I take your point about the personnel. However, where did you get 9 CVS from? The USN wanted a force of 6 by the middle of the 1970s and the OTL "buy" of 187 aircraft was enough to support a front line of 120.
My mistake I saw later it was 6 not 9. I thought initially you were suggesting 9 Essexes as CVS platforms going forward. But remember the 187 is after the complete production run. So it will take a while to get the 6 air groups up to full strength. And in response to the thought of me being offended - It takes a lot more than that. especially with the politeness shown here. I appreciate good research and well thought out scenarios. Keep it up.
 
WRT to the whole Phantom discussion, I've doing some research and come up with the following:
- Through 1983 the USN had four active duty and four reserve F-4 squadrons (after 1983 USS Coral Sea began transitioning to the F-18).
- Through 1984 the USN had two active duty and four reserve F-4 squadrons.
- Through 1985 the USN had two active duty and two reserve F-4 squadrons (after 1985 USS Midway began transitioning to the F-18)..
- Through 1986 the USN had two reserve F-4 squadrons.

Also, a F-4 training squadron or "RAG" was maintained at Oceana NAS, Virginia through 1984.

I will take a look at the Marines tomorrow but just a quick look indicates they continued to operate several F-4 squadrons into the second half of the 1980s.
 
My mistake I saw later it was 6 not 9. I thought initially you were suggesting 9 Essexes as CVS platforms going forward.
The confusion may have arisen because I proposed 9 FRAM I refits instead of the 8 FRAM II refits of OTL.

However, only 7 of the 9 would be in commission by the middle of 1975. That is Lexington in service as the training carrier with no aircraft embarked and 6 ships operating in the CVS role. The other 2 ships would be in reserve.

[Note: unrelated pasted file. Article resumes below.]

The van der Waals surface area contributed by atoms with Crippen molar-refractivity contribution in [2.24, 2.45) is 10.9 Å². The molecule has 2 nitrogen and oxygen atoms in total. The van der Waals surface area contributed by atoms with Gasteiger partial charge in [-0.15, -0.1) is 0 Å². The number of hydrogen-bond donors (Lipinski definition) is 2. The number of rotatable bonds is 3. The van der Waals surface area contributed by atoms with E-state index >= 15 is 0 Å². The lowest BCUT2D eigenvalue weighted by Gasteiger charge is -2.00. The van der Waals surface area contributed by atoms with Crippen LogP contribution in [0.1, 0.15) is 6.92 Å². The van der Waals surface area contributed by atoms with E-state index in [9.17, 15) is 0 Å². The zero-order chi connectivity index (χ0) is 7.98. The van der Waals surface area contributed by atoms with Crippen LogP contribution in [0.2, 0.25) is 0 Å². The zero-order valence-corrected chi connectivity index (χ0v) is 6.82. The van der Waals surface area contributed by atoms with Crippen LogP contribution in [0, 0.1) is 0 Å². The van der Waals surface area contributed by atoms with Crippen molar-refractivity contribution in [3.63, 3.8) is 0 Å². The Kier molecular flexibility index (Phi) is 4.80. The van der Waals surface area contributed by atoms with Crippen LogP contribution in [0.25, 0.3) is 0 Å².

But remember the 187 is after the complete production run. So it will take a while to get the 6 air groups up to full strength.
I hadn't forgotten in the first place.:)

The first flight of the Viking was on 21st January 1972. According to Jordan in An Illustrated Guide to Modern Naval Aviation and Aircraft Carriers service delivery was in October 1973 and according to Polmar in World Combat Aircraft Directory squadron delivery was in February 1974. He also said that 187 aircraft were planned and 138 funded through Fiscal Year 1975. Polmar was writing in 1975. Jordan, writing in 1983, said that the initial USN production run of 184 aircraft was completed in the Fiscal Year ending 30th September 1977.

Polmar also said that an S-3 COD aircraft was planned, with a total of 24-36 envisaged and mentioned an ES-3 fitted with tactical airborne signal exploitation system (TASES) to replace the EA-3B Skywarrior.

Though that's 6 air groups with Vikings.